The May issue of Vanity Fair features an unforgiving in-depth report on NBC News, focused in particular on anchor Brian Williams' fall from grace. However, the article, written by Bryan Burrough, reveals a series of ill-advised managerial and business decisions that plagued the network long before Williams admitted that he had invented one of his memories.
Here are some of the most fascinating tidbits:
Comcast didn't really know how to run a news network:
While NBC's primetime lineup has famously struggled to remain competitive in recent years, NBC News remained an industry leader, thanks to the success of programs like "Meet the Press," the "Today" show, and "NBC Nightly News" with Brian Williams. However, when Comcast took over NBC News with the acquisition of its parent company, NBC Universal, it appointed its own leadership -- including Patricia "Pat" Fili-Krushel and Steve Burke, neither had experience in journalism -- and stuff started to hit the fan:
“You have to understand something about Comcast,” says another recently departed NBC executive. “There’s practically no attention paid to actual domain expertise—like, zero. The fact of the matter is, in certain businesses, certain things matter. If you’re going to be made the head of a shoe business, you need to actually know that shoes need to be sourced and designed. In the big corporate vision of NBCU, there’s almost no regard for that line of thinking. If you fit into a mold, if you fulfill a loyalty obligation or a don’t-make-waves obligation, or if you can just be pegged into the Comcast pegboard, you get to be in charge of stuff. That’s Pat.”
They in turn appointed people who didn't know how much about the division they were running:
One senior NBC executive said that Deborah Turness, the newly-appointed head of NBC News -- who had never worked in American television (she is British) -- was flailing:
"News is a very particular thing, NBC is a very particular beast, and Deborah, well, she really doesn't have a fucking clue. She's letting the inmates run the asylum. You have kids? Well, if you let them, they'll have ice cream every night. Same thing in TV. If you let the people on air do what they want, whenever they want, this is what happens."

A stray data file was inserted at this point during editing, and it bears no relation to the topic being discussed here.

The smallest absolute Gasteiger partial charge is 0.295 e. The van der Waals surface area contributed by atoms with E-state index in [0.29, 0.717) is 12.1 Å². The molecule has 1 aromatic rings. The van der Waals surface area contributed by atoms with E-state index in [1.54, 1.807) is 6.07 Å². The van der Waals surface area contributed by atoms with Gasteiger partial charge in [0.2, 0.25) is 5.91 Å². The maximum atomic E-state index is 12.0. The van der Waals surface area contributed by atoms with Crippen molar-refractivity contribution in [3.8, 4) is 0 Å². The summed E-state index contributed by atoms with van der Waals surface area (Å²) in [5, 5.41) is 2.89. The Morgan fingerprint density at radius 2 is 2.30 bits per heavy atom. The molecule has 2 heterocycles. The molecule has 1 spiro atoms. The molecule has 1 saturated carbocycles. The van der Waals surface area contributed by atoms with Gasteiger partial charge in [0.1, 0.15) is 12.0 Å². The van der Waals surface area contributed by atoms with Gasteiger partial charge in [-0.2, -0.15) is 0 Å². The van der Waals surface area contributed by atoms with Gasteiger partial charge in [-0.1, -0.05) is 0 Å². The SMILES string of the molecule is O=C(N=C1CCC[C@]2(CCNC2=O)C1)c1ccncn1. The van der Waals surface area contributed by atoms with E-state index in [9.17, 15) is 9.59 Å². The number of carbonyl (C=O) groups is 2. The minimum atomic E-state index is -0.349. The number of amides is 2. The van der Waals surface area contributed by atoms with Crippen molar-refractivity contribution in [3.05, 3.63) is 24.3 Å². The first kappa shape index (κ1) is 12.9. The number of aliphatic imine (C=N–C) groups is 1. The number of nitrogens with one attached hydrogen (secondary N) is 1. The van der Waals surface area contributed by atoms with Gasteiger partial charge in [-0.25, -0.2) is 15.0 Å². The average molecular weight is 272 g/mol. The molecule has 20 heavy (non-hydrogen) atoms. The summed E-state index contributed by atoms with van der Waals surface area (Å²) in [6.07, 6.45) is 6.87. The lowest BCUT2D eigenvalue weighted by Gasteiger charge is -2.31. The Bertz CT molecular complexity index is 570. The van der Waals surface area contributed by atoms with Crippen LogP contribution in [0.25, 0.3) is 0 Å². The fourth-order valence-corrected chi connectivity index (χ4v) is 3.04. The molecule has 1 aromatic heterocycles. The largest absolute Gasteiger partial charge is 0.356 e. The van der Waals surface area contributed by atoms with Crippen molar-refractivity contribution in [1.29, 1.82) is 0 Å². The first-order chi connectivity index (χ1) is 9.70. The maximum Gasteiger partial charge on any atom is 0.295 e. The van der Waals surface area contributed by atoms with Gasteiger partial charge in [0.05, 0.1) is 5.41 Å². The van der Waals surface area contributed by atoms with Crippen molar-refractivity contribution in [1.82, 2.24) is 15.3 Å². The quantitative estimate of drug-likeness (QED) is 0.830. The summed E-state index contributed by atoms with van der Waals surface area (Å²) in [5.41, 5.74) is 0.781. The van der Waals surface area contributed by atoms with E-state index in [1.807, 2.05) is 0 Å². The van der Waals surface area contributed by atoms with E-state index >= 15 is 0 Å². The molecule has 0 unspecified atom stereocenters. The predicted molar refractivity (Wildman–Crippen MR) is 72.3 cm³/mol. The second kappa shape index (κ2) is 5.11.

Another former executive said,
"I have seen no evidence [Turness] knows what she's doing, but in fairness, she walked into a complete shitstorm there. 'Today' is a horror show. Brian Williams? He didn't give a rat's ass what Deborah Turness says. But this is fundamentally not a Deborah Turness problem. She's just a symptom of the problem... This is a Comcast problem."
Brian Williams doesn't care about politics — something even "Meet the Press" legend Tim Russert was wary of
Take the following quote, for example:
"What always bothered Tim [Russert] was Brian's lack of interest in things that mattered most, that were front and center, like politics and world events," said a source who knew both men. "Brian has very little interest in politics. It's not in his blood. What Brian cares about is logistics, the weather, and planes and trains and helicopters."
A correspondent said:
“You know what interested Brian about politics? Brian was obsessed with whether Mitt Romney wore the Mormon underwear.”
Some insiders think he wanted to be an entertainer
A former NBC executive said:
"Suddenly, he's appearing on all these shows, 'Jimmy Fallon,' and '30 Rock and everything else. This spread the idea in Brian's mind that he was this kind of newsman-entertainer. That he was a national raconteur."
Another former exec said it seemed his heart was with these shows, and at NBC, "that's seen as running away from the news division."
But one defender noted that this is exactly why people liked him:
"The irony is that the very things people are criticizing Brian for now were the things they loved most about him at the time. The fact that by going on all these shows, with their young audiences, he was building bridges to the younger people who weren't watching network news anymore."
Tom Brokaw and Williams do not get along
Pat Fili-Krushel, the head of NBCUniversal News Group, invited Williams to introduce Tom Brokaw at a gala last year honoring Brokaw for his work with the Multiple Myeloma Research Foundation. Brokaw does not like Williams, and was infuriated when he told the now-infamous "Berlin Wall story."
A hint of the trouble to come, and of the tensions among the marquee players, was on display at a charity gala in Greenwich, Connecticut, the week before Horowitz’s firing. The evening honored Tom Brokaw’s work for the Multiple Myeloma Research Foundation, which helps fight a cancer from which Brokaw suffers. “The lowest of lows had to be that dinner,” says one former NBC executive. “It was a huge deal for Tom. The world turned out. Tom was devastated to find out that Pat Fili, who is just so blind to the relationships and what really went on, told the people putting on the dinner that it would be great to have Brian introduce Tom. That was the last thing Tom wanted. And then Brian started off telling stories. He told the Berlin Wall story. Well, this sent Tom into spasms of anger.”
Later, when Williams' fabrications were exposed, Brokaw was "livid," said one friend. "Tom didn't push Brian out, but he didn't try to save him either."
Brian Williams never really apologized to the network
An insider told Burrough:
"He couldn't say the words, 'I lied.' We could not force his mouth to form the words 'I lied.' He couldn't explain what had happened. [He said,] 'Did something happen to [my] head? Maybe I had a brain tumor, or something in my head?' He just didn't know. We just didn't know. We had no clear sense what had happened. We got the best [apology] we could get."